I live just about equidistant between Chicago -- where I called home for 25 years -- and West Frankfort -- which I have never visited.
In other words, about halfway between Il Douche's Terrifying Cartoon Municipal Hellscape and deepest, whitest Trump Country.
And now federal immigration agents have done what no other force on Earth has been able to do: crack the heretofore impenetrable barrier of Hate Radio and white grievance behind which so much of Rustbelt America walls itself off from the real world, and inflict a little reality on the good folks of
Pleasantville West Frankfort.
And they did not like it. No sir. Not one little bit.
From The New York Times:
He’s a Local Pillar in a Trump Town. Now He Could Be Deported.
By MONICA DAVEYFEB. 27, 2017WEST FRANKFORT, Ill. — Ask residents of this coal-mining crossroads about President Trump’s decision to crack down on undocumented immigrants and most offer no protest. Mr. Trump, who easily won this mostly white southern Illinois county, is doing what he promised, they say. As Terry Chambers, a barber on Main Street, put it, the president simply wants “to get rid of the bad eggs.”
But then they took Carlos.
Juan Carlos Hernandez Pacheco — just Carlos to the people of West Frankfort — has been the manager of La Fiesta, a Mexican restaurant in this city of 8,000, for a decade. Yes, he always greeted people warmly at the cheerfully decorated restaurant, known for its beef and chicken fajitas. And, yes, he knew their children by name. But people here tick off more things they know Carlos for.
How one night last fall, when the Fire Department was battling a two-alarm blaze, Mr. Hernandez suddenly appeared with meals for the firefighters. How he hosted a Law Enforcement Appreciation Day at the restaurant last summer as police officers were facing criticism around the country. How he took part in just about every community committee or charity effort — the Rotary Club, cancer fund-raisers, cleanup days, even scholarships for the Redbirds, the high school sports teams, which are the pride of this city.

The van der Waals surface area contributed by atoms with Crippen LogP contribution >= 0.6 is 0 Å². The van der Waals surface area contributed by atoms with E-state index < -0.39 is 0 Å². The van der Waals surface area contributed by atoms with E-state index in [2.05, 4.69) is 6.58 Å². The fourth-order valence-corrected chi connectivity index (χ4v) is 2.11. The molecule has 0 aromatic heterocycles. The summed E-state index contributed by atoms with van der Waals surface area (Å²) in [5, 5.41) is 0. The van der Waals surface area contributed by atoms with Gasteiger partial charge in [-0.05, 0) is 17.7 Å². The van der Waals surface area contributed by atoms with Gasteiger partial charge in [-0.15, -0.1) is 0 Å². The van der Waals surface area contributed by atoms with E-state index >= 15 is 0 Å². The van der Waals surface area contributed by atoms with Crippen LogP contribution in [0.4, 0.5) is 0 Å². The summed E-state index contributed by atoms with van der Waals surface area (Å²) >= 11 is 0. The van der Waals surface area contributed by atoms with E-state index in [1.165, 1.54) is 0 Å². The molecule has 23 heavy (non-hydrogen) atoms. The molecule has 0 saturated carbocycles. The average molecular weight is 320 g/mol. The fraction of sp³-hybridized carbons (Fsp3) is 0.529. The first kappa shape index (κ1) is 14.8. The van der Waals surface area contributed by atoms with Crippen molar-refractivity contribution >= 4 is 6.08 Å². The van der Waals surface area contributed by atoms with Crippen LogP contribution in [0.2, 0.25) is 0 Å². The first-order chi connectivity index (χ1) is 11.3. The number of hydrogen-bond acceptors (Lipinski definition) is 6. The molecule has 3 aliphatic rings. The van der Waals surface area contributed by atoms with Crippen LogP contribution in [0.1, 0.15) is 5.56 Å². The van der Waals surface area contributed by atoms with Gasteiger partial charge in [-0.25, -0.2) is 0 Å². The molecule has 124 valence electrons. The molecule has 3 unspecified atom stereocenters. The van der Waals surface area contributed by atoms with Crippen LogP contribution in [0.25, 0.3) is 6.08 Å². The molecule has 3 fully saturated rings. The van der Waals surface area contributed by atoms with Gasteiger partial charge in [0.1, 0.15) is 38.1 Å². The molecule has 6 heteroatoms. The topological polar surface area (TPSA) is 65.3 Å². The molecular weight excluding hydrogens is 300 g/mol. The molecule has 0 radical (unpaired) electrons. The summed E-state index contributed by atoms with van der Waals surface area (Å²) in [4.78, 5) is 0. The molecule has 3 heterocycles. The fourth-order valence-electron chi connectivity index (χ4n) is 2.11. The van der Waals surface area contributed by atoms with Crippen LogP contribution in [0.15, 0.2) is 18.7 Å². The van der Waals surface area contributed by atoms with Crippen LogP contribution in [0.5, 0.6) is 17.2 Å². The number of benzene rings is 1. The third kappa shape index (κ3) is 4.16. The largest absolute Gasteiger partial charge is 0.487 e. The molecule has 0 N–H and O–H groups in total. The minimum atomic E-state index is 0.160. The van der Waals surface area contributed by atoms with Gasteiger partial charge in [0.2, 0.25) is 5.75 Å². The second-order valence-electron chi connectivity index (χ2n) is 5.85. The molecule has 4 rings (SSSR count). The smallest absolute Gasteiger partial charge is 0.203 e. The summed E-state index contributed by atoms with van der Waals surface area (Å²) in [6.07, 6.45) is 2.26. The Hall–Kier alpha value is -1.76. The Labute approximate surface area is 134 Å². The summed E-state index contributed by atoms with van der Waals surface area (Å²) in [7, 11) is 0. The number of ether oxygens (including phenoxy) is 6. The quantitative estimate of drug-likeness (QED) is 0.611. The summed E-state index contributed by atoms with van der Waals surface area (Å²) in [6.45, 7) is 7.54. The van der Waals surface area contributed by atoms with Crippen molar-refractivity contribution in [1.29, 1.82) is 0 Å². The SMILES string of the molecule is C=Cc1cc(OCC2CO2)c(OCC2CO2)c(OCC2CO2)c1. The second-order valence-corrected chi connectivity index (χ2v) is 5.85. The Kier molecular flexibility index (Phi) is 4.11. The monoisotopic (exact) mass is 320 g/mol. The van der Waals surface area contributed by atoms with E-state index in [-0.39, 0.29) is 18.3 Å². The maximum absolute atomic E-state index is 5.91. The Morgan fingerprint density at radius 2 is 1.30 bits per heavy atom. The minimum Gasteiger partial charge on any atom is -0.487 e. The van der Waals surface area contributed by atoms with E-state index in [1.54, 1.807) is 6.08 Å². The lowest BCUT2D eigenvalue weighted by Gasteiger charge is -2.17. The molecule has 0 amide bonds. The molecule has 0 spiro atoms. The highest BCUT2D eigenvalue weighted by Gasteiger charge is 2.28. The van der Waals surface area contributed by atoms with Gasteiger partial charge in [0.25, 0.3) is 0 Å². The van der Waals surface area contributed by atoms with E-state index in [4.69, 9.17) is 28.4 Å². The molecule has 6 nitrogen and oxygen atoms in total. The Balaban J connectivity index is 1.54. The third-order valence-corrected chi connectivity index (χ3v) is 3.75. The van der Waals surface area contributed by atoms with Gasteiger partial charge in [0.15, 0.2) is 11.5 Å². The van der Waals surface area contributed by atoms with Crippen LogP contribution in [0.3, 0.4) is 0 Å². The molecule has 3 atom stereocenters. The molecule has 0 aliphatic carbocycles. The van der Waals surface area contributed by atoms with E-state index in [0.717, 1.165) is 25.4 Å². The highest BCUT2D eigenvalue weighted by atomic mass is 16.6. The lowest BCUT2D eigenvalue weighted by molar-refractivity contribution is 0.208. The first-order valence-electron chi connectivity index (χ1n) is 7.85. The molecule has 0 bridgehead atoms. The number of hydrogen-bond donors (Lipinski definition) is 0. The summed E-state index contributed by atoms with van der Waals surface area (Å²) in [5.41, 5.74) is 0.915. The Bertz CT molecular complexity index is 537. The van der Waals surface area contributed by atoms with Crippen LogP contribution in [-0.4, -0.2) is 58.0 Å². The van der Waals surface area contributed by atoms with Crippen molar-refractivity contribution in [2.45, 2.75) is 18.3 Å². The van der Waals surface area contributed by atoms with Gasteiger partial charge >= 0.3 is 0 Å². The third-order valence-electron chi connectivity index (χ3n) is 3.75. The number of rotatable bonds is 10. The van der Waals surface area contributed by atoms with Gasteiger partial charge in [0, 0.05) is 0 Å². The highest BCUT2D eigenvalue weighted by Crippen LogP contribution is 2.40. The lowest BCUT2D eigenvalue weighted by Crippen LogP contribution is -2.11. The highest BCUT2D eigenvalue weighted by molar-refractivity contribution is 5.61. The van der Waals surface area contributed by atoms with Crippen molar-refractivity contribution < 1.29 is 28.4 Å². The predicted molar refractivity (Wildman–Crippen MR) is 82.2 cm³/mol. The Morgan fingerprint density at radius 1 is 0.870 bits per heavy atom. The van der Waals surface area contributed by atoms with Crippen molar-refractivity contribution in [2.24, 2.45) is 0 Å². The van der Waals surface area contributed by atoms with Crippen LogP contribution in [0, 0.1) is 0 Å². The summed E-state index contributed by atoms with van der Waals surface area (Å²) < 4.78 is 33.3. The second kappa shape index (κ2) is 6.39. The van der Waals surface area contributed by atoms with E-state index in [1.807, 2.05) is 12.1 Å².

“I think people need to do things the right way, follow the rules and obey the laws, and I firmly believe in that,” said Lori Barron, the owner of Lori’s Hair A’Fairs, a beauty salon. “But in the case of Carlos, I think he may have done more for the people here than this place has ever given him. I think it’s absolutely terrible that he could be taken away.”...
Yes indeed. Heck of a guy is Carlos. Just the sort of person that breathes life into a little town whose glory days of coal and more coal have slowly shuddered to a halt. And letters of support came pouring in from all the best people.
Tom Jordan, the mayor of West Frankfort, wrote that Mr. Hernandez was a “great asset” to the city who “doesn’t ask for anything in return.” The fire chief described him as “a man of great character.”The letters have piled up — from the county prosecutor, the former postmaster, the car dealer, the Rotary Club president.
But here's the thing. This 98.55% White community is typical of the little towns that make up Franklin county. Aging, insular, coal county folk. Redneck, although they'd hate to use that word...
“With everything that’s gone on — we’ve had years of unemployment rates that are skyrocketing — I would like to see some of the people that I know go back to work before I worry about people from other countries coming here and making a better life for themselves,” said Audrey Loftus, 38, a bartender at the local Veterans of Foreign Wars post.
But Mr. Hernandez, Ms. Loftus said, has left her “on the fence” about what should happen now. “I hate to use the word rednecks, but this is southern Illinois.” she said. “This is the definition of a good old boys’ club, and you don’t have a lot of people of different ethnicities that are in this area.“And then there’s Carlos,” she continued. “You will not find a single person that has anything bad to say about him.”
...who went for Trump by an almost 3-to-1 margin.
And now, too late, the people of West Frankfurt are learning the lesson that everyone at the local VFW hall would have been able to recite by heart 70 years ago.
That fascism does not make exceptions.
Not even in the case of Carlos.